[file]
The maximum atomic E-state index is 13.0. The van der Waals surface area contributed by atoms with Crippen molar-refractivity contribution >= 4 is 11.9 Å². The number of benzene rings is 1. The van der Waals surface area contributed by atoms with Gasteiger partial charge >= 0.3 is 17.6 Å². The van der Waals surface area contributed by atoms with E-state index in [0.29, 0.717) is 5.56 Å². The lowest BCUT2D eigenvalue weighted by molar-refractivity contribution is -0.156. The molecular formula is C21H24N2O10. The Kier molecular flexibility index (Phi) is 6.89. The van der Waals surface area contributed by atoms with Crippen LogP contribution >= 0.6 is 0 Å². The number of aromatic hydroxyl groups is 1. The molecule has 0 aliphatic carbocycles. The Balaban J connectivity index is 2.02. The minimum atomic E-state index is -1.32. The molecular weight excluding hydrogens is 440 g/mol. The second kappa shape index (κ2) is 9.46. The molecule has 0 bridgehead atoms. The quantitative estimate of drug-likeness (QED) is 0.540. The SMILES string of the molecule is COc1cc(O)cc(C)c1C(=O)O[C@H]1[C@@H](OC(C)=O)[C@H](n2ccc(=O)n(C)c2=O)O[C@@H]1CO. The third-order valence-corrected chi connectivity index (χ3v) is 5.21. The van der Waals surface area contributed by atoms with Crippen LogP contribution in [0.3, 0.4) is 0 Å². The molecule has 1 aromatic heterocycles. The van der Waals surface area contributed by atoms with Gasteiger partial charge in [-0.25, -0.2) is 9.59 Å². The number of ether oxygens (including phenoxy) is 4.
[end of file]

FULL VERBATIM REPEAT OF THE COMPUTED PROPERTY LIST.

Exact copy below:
The maximum atomic E-state index is 13.0. The van der Waals surface area contributed by atoms with Crippen molar-refractivity contribution >= 4 is 11.9 Å². The number of benzene rings is 1. The van der Waals surface area contributed by atoms with Gasteiger partial charge >= 0.3 is 17.6 Å². The van der Waals surface area contributed by atoms with E-state index in [0.29, 0.717) is 5.56 Å². The lowest BCUT2D eigenvalue weighted by molar-refractivity contribution is -0.156. The molecular formula is C21H24N2O10. The Kier molecular flexibility index (Phi) is 6.89. The van der Waals surface area contributed by atoms with Crippen LogP contribution >= 0.6 is 0 Å². The number of aromatic hydroxyl groups is 1. The molecule has 0 aliphatic carbocycles. The Balaban J connectivity index is 2.02. The minimum atomic E-state index is -1.32. The molecular weight excluding hydrogens is 440 g/mol. The second kappa shape index (κ2) is 9.46. The molecule has 0 bridgehead atoms. The quantitative estimate of drug-likeness (QED) is 0.540. The SMILES string of the molecule is COc1cc(O)cc(C)c1C(=O)O[C@H]1[C@@H](OC(C)=O)[C@H](n2ccc(=O)n(C)c2=O)O[C@@H]1CO. The third-order valence-corrected chi connectivity index (χ3v) is 5.21. The van der Waals surface area contributed by atoms with Crippen LogP contribution in [0.3, 0.4) is 0 Å². The molecule has 1 aromatic heterocycles. The van der Waals surface area contributed by atoms with Gasteiger partial charge in [-0.25, -0.2) is 9.59 Å². The number of ether oxygens (including phenoxy) is 4.